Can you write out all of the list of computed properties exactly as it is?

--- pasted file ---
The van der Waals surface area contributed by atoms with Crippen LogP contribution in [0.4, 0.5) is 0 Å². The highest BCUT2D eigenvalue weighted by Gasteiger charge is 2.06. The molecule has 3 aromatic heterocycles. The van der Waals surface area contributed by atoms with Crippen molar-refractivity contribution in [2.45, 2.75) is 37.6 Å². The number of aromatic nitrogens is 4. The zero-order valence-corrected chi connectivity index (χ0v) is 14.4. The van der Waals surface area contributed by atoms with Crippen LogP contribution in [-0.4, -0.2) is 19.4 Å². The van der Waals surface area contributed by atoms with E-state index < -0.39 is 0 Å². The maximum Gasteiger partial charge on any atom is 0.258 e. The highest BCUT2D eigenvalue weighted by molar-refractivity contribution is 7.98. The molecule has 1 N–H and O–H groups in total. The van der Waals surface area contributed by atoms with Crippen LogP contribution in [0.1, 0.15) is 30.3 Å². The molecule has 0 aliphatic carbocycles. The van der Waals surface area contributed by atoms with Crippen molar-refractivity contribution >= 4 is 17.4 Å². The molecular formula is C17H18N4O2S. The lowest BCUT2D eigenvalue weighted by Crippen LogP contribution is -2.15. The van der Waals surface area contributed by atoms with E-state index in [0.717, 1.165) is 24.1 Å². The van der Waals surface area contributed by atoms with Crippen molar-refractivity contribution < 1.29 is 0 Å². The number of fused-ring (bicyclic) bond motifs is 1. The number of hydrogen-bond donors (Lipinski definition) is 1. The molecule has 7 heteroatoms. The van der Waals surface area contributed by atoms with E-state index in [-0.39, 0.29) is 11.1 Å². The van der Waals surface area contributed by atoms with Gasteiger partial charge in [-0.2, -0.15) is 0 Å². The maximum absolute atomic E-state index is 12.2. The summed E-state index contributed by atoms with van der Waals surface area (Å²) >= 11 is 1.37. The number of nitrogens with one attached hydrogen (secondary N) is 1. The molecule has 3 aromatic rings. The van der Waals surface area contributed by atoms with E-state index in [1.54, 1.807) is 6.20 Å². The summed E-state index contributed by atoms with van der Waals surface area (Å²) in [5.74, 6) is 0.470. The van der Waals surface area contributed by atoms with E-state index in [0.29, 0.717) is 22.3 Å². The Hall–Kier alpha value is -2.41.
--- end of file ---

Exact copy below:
The van der Waals surface area contributed by atoms with Crippen LogP contribution in [0.4, 0.5) is 0 Å². The highest BCUT2D eigenvalue weighted by Gasteiger charge is 2.06. The molecule has 3 aromatic heterocycles. The van der Waals surface area contributed by atoms with Crippen molar-refractivity contribution in [2.45, 2.75) is 37.6 Å². The number of aromatic nitrogens is 4. The zero-order valence-corrected chi connectivity index (χ0v) is 14.4. The van der Waals surface area contributed by atoms with Crippen LogP contribution in [-0.4, -0.2) is 19.4 Å². The van der Waals surface area contributed by atoms with E-state index < -0.39 is 0 Å². The maximum Gasteiger partial charge on any atom is 0.258 e. The highest BCUT2D eigenvalue weighted by molar-refractivity contribution is 7.98. The molecule has 1 N–H and O–H groups in total. The van der Waals surface area contributed by atoms with Crippen LogP contribution in [0.1, 0.15) is 30.3 Å². The molecule has 0 aliphatic carbocycles. The van der Waals surface area contributed by atoms with Crippen molar-refractivity contribution >= 4 is 17.4 Å². The molecular formula is C17H18N4O2S. The lowest BCUT2D eigenvalue weighted by Crippen LogP contribution is -2.15. The van der Waals surface area contributed by atoms with E-state index in [0.717, 1.165) is 24.1 Å². The van der Waals surface area contributed by atoms with Crippen molar-refractivity contribution < 1.29 is 0 Å². The number of fused-ring (bicyclic) bond motifs is 1. The number of hydrogen-bond donors (Lipinski definition) is 1. The molecule has 7 heteroatoms. The van der Waals surface area contributed by atoms with E-state index in [-0.39, 0.29) is 11.1 Å². The van der Waals surface area contributed by atoms with Gasteiger partial charge in [-0.2, -0.15) is 0 Å². The maximum absolute atomic E-state index is 12.2. The summed E-state index contributed by atoms with van der Waals surface area (Å²) >= 11 is 1.37. The number of nitrogens with one attached hydrogen (secondary N) is 1. The molecule has 3 aromatic rings. The van der Waals surface area contributed by atoms with E-state index in [1.54, 1.807) is 6.20 Å². The summed E-state index contributed by atoms with van der Waals surface area (Å²) in [5.74, 6) is 0.470. The van der Waals surface area contributed by atoms with E-state index in [0.29, 0.717) is 22.3 Å². The Hall–Kier alpha value is -2.41.